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During the outbreak of COVID-19, a lot of people have been stocking up on emergency supplies in the event of a shortage or other issues – surely by now you’ve seen all the photographs of people’s shopping carts full to the brim with bottled water and toilet paper.

 

While it may seem like some of us are going a bit, er, overboard with buying emergency supplies for the home, the truth is that a lot of us are keeping extra groceries and emergency preparedness kits around just in case things get worse before they get better during COVID-19. But during your last trip to Costco to buy food, one question may have crossed your mind: where am I going to keep all this?

 

Proper emergency supply storage is important both during a pandemic and otherwise, but it can be tough to know how you can safely store everything. Here’s a few common emergency supplies and emergency foods you might (and should!) have on hand for the near future, and where you can keep it all:

 

Toilet Paper: Let’s start with the big one. Toilet paper storage is a pretty constant struggle for many homes, but it can get magnified by the need to store giant bulk packages. Bulk toilet paper storage is best achieved through the old process of “divide & conquer” – start by keeping a few active rolls in your bathroom on bathroom wall shelves for easy access, and then find a closet with floor space, a corner in the garage or another dry spot to keep the rest of them on wire shelves until you need it. Try to avoid using the basement unless it’s temperature-controlled, so they don’t get damaged by basement humidity.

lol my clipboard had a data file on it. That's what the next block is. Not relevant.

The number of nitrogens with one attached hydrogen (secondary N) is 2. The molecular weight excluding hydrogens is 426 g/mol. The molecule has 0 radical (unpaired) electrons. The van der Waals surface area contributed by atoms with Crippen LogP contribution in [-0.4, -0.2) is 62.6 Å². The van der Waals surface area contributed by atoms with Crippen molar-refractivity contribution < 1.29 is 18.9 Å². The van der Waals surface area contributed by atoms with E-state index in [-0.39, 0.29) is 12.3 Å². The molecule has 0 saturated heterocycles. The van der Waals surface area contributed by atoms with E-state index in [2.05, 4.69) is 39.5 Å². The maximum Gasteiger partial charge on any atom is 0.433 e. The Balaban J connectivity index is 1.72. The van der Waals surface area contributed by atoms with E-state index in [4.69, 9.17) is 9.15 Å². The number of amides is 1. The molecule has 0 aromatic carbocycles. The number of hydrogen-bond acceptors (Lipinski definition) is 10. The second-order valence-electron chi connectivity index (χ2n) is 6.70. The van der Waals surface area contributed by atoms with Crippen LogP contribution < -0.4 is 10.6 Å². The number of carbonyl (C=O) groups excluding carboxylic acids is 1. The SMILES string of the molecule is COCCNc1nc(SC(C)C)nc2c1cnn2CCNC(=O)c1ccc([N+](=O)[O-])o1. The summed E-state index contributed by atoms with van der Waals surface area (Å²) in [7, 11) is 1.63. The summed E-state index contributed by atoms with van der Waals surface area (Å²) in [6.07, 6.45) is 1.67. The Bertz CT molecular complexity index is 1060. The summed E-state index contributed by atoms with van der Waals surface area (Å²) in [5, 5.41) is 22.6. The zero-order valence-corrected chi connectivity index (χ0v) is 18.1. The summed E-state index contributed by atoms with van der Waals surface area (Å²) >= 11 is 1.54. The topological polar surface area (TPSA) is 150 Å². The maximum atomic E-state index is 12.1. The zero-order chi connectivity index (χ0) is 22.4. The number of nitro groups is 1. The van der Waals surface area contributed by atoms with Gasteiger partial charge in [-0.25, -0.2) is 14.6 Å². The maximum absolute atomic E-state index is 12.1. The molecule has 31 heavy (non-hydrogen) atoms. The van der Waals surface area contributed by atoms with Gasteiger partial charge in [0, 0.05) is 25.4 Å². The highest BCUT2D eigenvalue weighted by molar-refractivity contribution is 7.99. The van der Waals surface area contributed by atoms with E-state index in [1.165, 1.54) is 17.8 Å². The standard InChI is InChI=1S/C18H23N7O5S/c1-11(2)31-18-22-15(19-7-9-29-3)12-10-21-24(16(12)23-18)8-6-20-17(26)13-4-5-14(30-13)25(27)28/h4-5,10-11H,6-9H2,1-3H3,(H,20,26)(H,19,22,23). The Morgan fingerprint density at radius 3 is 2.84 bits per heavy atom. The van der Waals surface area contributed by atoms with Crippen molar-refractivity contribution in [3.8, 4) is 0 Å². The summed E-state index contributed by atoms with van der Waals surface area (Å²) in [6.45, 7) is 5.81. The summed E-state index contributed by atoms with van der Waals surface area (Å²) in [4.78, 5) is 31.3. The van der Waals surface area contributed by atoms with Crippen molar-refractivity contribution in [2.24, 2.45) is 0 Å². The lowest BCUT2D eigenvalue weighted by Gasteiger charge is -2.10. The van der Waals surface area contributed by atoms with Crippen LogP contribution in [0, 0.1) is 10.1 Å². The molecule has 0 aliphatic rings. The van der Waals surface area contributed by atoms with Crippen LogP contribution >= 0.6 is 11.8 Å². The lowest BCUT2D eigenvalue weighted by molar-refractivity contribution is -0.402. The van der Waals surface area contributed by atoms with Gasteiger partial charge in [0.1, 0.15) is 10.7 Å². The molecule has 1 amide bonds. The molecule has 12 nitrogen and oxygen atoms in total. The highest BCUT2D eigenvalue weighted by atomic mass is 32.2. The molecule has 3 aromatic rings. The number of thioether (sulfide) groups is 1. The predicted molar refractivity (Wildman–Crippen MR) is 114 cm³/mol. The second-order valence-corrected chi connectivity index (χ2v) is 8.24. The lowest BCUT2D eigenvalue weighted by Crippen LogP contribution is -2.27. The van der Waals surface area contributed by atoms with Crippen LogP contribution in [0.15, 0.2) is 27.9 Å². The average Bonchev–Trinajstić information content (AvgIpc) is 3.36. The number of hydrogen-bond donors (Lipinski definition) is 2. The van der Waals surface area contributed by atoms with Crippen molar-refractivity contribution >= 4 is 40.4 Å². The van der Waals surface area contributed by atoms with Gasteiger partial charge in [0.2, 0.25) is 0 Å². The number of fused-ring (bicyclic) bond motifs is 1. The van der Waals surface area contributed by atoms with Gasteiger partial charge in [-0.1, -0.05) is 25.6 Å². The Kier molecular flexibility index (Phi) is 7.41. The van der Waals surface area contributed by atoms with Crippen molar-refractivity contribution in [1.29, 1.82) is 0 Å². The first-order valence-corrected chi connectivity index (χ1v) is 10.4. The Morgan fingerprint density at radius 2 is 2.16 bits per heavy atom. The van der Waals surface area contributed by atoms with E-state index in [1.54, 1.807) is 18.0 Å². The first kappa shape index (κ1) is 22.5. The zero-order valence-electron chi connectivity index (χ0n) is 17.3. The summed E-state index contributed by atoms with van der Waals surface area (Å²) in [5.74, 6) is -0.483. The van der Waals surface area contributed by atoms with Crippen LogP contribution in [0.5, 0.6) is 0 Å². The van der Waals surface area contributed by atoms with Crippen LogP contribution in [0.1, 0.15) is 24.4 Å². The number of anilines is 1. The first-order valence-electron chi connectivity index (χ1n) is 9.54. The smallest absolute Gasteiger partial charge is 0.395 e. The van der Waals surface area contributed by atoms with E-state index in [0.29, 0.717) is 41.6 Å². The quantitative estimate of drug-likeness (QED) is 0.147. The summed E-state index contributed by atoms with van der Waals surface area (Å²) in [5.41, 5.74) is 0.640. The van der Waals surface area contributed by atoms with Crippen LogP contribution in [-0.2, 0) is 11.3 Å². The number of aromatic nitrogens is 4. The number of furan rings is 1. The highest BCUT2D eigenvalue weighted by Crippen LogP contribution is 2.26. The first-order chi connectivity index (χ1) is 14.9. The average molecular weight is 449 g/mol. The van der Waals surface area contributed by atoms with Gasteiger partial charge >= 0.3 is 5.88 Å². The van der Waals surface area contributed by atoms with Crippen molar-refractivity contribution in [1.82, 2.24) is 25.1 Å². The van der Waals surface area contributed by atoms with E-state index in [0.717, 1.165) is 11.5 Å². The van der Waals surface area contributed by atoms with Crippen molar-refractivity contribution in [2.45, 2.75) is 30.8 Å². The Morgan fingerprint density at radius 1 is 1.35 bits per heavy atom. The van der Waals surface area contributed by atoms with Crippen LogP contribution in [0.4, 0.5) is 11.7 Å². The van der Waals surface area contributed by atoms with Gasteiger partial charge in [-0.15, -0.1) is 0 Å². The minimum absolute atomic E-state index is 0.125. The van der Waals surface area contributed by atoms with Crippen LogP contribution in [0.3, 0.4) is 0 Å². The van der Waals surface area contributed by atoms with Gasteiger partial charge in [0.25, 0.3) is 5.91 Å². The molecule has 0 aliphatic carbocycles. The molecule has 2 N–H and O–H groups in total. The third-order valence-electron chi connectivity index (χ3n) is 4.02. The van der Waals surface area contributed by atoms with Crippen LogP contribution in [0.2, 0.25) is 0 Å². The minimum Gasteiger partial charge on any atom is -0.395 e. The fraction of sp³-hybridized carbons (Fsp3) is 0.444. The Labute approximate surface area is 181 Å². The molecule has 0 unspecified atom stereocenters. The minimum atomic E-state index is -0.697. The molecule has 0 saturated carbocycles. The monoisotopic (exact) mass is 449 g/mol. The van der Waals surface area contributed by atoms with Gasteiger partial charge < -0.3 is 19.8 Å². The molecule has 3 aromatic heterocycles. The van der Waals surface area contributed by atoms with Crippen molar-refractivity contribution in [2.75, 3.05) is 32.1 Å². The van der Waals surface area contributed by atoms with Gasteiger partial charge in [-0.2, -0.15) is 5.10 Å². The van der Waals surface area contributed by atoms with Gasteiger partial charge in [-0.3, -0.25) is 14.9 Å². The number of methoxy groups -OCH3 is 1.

Bulk Food: Canned goods are a common sight during these situations, and while they’re frequently praised for their resiliency, you can still take some steps to keep them fresh and edible. Similar to the toilet paper, you should designate two storage areas for canned goods storage: use pantry organizers to keep a few cans in the kitchen where they’re still easily accessible, and then store the rest somewhere safe. Depending on what you’re trying to store and how the weather is where you live, you might be able to store these in the garage or basement out of the sunlight, but otherwise these may need to go in a quiet corner of the dining room or kitchen to prevent premature spoilage.

 

Cleaning Supplies: Things like hand sanitizer and disinfecting wipes are coming in handier than ever these days, and you’ve probably been stocking up on them over the last few weeks. Cleaning supply storage, especially during coronavirus, is actually best accomplished by spreading them all over the house. Keep a bottle of hand sanitizer on your coffee table, leave some wipes in the kitchen, put that bleach pen down in the laundry room right away, and so on. Keeping them immediately visible will help your family remember to use them more often, and the rest can go safely under a sink until they’re needed again.

 

Medical Supplies: Even if you’ve got a fully-stocked first aid kit at hand, you’re probably less worried about bandages and more worried about cough syrup and decongestants right now. Home medicine storage is usually defined by however your family can get to them fastest. If you have younger kids that need help measuring the right dosage, you might want to look into keeping them on higher closet shelves or taller bathroom shelves to make sure they don’t get taken on accident without you around. Older kids (and the parents, of course) can probably keep a bottle of cough syrup on their bedroom nightstand – you know, just in case.

However you wind up storing your bulk goods and organizing emergency supplies, everyone here at The Shelving Store wishes you and your family a safe and healthy season!

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